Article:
Remember those Johnson and Johnson commercials from a few years ago? Well, they're right:
Having a baby changes everything
I knew that once I got pregnant I would have to prepare myself for some major changes; a healthier diet, saving more money, etc. I even acknowledged the fact that my friendships would be affected in some way (my own best friend suggested I look for new "mommy friends"). It's overwhelming enough to experience the changes that come with having a baby but realizing that our relationships will change too is one that most new moms don't want to worry about.
But they do and they will. I realized very quickly that there's a huge divide between moms and non-moms. And just like I experienced changes in my friendships after I got married (turns out things change between your friends when you get hitched, too), I was prepared for them after getting pregnant. But facing the changes that would affect my marriage... let's just say that I, like most women, was in denial.
But my husband and I wanted to start our family more than anything so of course, once we had our baby we would be running through fields of lavender, right? Not necessarily.
During my pregnancy I told myself that I wouldn't become one of those parents that has to schedule date nights or worse, sex, as a result of being a sleep-deprived new parent. But just last night, through my I'm-a-new-mom-I-can't-remember-the last-time-I-took-a-shower induced stress I begged my husband to take me out on a date so I could have something to look forward to outside of a night spent with a wailing newborn (and a reason to wear a bra again, oh yeah, and a shower).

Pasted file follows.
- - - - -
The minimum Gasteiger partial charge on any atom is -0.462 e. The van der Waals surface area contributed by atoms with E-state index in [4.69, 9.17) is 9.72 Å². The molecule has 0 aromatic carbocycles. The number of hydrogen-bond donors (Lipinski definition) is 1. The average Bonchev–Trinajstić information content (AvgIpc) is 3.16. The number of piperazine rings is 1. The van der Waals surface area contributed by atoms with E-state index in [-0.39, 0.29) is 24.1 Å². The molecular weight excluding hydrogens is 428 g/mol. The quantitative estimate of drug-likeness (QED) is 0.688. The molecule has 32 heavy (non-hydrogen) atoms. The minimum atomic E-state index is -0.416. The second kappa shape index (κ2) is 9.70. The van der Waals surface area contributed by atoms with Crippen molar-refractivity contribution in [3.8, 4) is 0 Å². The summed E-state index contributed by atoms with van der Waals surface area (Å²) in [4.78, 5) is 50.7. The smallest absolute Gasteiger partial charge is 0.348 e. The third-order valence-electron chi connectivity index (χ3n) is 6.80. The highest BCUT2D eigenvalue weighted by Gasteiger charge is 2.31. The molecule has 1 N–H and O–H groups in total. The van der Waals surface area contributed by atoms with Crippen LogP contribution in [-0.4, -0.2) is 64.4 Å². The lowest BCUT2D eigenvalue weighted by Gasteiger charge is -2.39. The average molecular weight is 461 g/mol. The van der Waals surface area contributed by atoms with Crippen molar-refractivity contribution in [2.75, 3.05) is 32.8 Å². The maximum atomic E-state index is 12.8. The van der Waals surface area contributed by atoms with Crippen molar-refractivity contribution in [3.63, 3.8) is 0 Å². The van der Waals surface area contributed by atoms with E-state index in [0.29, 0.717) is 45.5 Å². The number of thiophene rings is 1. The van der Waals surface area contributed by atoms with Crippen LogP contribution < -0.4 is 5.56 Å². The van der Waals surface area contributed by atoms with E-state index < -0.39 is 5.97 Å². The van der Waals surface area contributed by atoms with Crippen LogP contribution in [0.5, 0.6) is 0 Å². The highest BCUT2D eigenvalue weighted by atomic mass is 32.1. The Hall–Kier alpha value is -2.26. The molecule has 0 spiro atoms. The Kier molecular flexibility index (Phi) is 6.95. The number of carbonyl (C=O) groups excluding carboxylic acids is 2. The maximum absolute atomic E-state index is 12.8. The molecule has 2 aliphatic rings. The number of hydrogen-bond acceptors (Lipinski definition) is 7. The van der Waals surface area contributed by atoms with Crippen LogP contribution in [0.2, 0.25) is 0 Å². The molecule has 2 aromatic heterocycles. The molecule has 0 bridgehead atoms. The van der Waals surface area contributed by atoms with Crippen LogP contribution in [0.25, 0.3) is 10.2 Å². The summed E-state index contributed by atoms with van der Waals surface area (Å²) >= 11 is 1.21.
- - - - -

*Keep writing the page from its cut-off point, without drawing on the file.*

When my husband gets home from work and asks me what I've done all day, I want to throw a dirty diaper at his head. When he complains that the baby disturbs his sleep at night, I want to permanently send him to the couch and when he makes fun of me for feeling guilty about leaving the baby for a few hours, I feel like he just doesn't understand. But then something sweet happens. We'll go out, to try and have somewhat of a social life, and all we can do is talk about the baby. We've become those parents. It feels good.
Having a baby definitely means changing your priorities but my husband and I have each others' backs now more than ever. He defends my choice not to breastfeed. I listen to his reasons on why we should co-sleep. When he gets home from work he takes over parenting duties so I can get some much-needed relief. We're a team. I never get tired of watching our daughter as she sleeps, giving him a nudge to look at the beautiful little baby we created together. Or telling her how much she looks like her daddy.
And that's how relationships change after you have a baby. You can choose to fall in love again or you can let the stresses of parenthood pull you apart. We're creating the family we've always wanted. If that means skipping a shower here and there or losing a few hours of sleep, it's all worth it.
This blog post originally appeared on Not Without My Coffee.